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Overview

Immunotherapy is a preventive treatment for allergic reactions to substances such as grass pollens, house dust mites and bee venom. Immunotherapy involves giving gradually increasing doses of the substance, or allergen, to which the person is allergic. The incremental increases of the allergen cause the immune system to become less sensitive to the substance, probably by causing production of a "blocking" antibody, which reduces the symptoms of allergy when the substance is encountered in the future. Immunotherapy also reduces the inflammation that characterizes rhinitis and asthma.

Before starting treatment, the allergist and patient identify trigger factors for allergy symptoms. Skin or sometimes blood tests are performed to confirm the specific allergens to which the person has antibodies. Immunotherapy is usually recommended only if the person seems to be selectively sensitive to several allergens.

 

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Types of Immunotherapy

Allergy shots, also known as subcutaneous immunotherapy (SCIT), are the most commonly used and most effective form of allergy immunotherapy. This is the only treatment available that actually changes the immune system, making it possible to prevent the development of new allergies and asthma.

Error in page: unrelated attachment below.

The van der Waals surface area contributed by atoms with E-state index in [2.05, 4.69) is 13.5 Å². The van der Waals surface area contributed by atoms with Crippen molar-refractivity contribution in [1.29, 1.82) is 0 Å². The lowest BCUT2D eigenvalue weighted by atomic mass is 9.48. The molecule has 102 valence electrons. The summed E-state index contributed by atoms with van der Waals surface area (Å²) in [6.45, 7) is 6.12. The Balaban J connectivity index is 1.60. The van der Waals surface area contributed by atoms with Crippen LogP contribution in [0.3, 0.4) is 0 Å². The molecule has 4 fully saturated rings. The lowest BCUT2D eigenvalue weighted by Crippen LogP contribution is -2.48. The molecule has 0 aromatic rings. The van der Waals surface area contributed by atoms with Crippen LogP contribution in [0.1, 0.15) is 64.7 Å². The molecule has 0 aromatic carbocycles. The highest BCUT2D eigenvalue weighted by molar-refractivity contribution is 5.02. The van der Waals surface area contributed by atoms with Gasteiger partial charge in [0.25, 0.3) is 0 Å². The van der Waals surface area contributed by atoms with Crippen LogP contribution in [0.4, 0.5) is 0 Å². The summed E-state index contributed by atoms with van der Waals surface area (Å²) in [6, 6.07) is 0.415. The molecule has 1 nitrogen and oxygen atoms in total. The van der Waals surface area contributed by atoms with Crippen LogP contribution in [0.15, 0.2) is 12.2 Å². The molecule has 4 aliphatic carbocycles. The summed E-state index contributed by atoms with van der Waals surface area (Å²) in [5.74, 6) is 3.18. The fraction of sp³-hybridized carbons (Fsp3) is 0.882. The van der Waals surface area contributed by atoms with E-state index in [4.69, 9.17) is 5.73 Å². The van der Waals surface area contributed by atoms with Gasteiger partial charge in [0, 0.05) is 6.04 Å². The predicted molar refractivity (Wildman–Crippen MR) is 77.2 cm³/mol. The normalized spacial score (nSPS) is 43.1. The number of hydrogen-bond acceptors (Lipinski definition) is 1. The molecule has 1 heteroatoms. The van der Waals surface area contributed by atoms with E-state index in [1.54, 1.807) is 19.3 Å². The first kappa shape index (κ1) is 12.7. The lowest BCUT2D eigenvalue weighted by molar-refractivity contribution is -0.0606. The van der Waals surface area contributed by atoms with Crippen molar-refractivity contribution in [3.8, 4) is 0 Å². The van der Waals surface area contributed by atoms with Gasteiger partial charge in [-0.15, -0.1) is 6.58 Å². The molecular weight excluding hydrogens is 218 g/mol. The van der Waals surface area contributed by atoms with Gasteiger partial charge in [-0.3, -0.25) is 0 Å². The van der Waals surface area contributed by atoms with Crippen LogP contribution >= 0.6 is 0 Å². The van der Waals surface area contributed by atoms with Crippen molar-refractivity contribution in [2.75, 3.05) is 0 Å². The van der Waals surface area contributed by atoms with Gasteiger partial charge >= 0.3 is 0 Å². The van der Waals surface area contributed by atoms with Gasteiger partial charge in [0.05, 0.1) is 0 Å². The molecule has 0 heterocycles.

Allergy tablets are a form of sublingual immunotherapy (SLIT) that offer a way to treat certain allergies without shots. Like shots, tablets reduce symptoms by helping the body build resistance to the effects of an allergen. Unlike shots, tablets only treat one type of allergen and do not prevent the development of new allergies and asthma. FDA-approved SLIT tablets are available to treat allergies to ragweed and grass pollen.

Allergy drops are another form of SLIT and work the same way as tablets. Drops are widely accepted and used in many countries around the world, but they have not been FDA approved in the U.S. and their usage is off-label.